The giant from Redmond must be desperate since it has to use a controversial story from a relatively small Italian city to combat open source software, as in the mean time many larger deployments also in Italy are happy with LibreOffice and the numbers produced by Provincia di Perugia prove the opposite of the Microsoft-publication.
Microsoft writes about the switch of the city of Pesaro from OpenOffice to Office 365. There are however many questions around the publication that should provide backing for the switch. Yet Microsoft uses that publication on it's website for promotion goals.
There are several facts that make the publication controversial. It mentions, for example, the sum of € 300.000 for migration and training costs and extra phone costs of € 85 a year without any data to back that. Sonia Motegiove, an Italian IT consultant, comments that an extensive training for 600 people would cost € 25.000 maximum.
The publication also claims that the interface would cause problems, but apparently the new 365 environment is not considered to cause users any problems.. When a lack of compatibility of OpenOffice is mentioned, Motegiove asks why Pesaro didn't choose for LibreOffice, with a much improved exchange of documents.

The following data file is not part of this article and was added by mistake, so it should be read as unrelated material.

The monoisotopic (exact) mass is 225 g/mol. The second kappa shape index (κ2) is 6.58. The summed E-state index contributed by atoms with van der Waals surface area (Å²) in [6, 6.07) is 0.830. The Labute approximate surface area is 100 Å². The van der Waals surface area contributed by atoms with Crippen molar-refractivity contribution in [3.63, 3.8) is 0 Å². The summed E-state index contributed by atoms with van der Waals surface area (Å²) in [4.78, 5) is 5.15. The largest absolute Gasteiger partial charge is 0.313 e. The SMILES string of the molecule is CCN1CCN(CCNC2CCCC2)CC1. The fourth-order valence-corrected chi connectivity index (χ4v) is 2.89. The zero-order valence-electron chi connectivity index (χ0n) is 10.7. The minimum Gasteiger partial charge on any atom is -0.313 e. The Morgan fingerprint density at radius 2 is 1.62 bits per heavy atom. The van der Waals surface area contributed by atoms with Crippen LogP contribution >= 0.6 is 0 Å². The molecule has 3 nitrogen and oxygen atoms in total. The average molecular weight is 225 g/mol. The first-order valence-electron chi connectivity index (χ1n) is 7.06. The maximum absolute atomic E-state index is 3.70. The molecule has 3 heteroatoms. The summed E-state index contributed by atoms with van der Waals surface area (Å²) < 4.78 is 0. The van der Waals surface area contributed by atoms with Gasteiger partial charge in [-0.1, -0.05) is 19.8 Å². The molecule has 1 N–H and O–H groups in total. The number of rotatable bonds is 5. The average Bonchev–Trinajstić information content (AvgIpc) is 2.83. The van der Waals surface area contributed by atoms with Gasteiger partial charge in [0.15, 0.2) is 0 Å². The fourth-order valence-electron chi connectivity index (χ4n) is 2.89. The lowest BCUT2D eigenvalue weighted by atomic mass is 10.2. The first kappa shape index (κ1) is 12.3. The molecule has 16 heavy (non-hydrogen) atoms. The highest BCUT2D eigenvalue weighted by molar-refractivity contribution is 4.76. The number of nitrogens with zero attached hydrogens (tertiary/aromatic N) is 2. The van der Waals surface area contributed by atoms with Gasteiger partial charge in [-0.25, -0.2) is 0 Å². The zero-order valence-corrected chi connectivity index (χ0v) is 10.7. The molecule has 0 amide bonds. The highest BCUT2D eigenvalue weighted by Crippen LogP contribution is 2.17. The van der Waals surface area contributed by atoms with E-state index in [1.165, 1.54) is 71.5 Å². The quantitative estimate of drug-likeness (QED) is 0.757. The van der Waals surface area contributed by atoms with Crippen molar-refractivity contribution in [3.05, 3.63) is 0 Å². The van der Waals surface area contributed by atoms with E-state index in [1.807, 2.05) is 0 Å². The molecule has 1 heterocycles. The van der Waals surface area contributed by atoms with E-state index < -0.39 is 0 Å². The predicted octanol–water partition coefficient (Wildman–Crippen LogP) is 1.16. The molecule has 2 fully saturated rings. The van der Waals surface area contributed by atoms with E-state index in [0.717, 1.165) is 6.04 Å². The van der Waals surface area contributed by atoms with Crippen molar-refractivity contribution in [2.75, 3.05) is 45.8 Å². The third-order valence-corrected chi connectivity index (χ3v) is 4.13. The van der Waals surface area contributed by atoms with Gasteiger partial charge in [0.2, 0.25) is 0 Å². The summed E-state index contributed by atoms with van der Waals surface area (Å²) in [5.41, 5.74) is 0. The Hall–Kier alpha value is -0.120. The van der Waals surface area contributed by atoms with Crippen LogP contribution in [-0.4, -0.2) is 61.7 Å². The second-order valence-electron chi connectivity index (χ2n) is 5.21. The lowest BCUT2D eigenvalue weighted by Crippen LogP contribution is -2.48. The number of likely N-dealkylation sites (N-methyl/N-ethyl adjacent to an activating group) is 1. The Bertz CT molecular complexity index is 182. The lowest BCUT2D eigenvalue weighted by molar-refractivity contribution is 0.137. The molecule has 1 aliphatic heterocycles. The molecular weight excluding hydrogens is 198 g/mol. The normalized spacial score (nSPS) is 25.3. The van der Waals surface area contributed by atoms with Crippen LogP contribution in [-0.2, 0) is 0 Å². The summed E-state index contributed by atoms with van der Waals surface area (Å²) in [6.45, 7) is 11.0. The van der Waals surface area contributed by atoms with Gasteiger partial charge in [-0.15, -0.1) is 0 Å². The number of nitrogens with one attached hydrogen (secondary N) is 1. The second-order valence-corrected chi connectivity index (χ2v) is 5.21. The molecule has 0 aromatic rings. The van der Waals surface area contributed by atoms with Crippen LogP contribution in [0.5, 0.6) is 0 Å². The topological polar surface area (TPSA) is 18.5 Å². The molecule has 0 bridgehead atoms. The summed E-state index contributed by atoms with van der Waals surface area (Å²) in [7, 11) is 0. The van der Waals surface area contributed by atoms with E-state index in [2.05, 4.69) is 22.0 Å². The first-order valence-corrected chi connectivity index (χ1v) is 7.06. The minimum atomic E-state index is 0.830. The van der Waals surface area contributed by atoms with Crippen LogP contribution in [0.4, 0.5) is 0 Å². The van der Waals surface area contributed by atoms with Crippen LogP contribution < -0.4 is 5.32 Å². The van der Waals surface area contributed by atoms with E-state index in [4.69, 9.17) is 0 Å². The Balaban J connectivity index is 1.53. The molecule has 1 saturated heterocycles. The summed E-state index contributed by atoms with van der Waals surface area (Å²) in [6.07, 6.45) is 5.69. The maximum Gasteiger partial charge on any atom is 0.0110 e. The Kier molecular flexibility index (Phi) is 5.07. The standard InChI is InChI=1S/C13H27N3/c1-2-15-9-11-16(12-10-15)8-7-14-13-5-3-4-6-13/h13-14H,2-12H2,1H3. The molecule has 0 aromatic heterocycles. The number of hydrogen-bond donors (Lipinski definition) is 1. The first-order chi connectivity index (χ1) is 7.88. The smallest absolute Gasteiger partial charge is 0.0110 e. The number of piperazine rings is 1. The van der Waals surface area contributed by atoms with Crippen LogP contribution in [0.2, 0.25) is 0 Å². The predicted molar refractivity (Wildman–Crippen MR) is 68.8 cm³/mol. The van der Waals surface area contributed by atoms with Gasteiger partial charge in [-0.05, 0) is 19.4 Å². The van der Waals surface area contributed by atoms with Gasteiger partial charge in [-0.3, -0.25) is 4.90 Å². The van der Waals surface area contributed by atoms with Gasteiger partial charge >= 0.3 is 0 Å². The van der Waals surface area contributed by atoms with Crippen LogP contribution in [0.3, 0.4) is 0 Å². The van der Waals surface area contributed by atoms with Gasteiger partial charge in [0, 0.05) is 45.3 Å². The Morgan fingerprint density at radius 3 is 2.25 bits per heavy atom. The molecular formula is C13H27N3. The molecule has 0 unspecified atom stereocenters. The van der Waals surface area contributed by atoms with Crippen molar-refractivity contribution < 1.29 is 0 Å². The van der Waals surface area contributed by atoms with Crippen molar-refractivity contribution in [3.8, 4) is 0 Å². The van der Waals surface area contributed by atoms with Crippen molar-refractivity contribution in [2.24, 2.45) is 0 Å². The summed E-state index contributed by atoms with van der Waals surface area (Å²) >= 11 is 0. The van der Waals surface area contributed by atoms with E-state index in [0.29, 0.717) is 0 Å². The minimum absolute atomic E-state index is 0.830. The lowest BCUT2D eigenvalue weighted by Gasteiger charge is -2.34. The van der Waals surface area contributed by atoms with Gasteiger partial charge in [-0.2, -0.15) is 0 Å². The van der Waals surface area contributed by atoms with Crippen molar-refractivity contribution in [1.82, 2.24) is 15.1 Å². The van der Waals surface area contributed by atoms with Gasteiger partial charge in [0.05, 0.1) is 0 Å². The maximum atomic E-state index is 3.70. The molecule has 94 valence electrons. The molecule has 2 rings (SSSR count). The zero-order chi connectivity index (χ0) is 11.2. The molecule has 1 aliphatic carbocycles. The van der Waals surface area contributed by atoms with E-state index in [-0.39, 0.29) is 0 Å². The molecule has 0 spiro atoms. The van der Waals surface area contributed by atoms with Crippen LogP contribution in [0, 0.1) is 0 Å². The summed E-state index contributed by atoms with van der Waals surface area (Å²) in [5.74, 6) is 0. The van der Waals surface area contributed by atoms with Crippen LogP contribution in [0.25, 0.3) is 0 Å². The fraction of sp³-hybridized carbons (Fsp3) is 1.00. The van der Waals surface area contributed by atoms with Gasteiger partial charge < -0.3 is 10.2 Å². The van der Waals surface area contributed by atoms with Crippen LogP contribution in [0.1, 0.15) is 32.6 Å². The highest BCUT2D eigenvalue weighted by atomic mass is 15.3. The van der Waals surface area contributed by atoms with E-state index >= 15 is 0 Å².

In another publication Italo Vignoli from LibreOffice-Italy points to the fact that Pesaro ignores facts such as the security issues that come with the use of Microsoft Office but in stead chooses wording to explain the migration that read as Microsoft propaganda.
All questions to the city of Pesaro or the project manager however, have remained unanswered.
Sources around Pesaro tell that the whole migration project was broken. First the involved IT company could not finish the project, and also half way there was a new IT-director with less focus on the project.
All this does not prevent Microsoft from using a 'study' to make false claims.
This situation looks similar to what happened with a Microsoft sponsored HP publication regarding the city of Munich, that works with Linux and LibreOffice. The HP publication 'proved' high costs in Munich coming with the open source solution. Yet the reality is that during the migration alone, 13 million was saved. That apart from the million or more license fees that ware saved every year since 2013. Savings that are partly spend to support the development of the open source software that Munich uses, and that also stimulate local/regional IT-firms.
Does these actions from Microsoft look so desperate because now also it's office-business faces serious competition?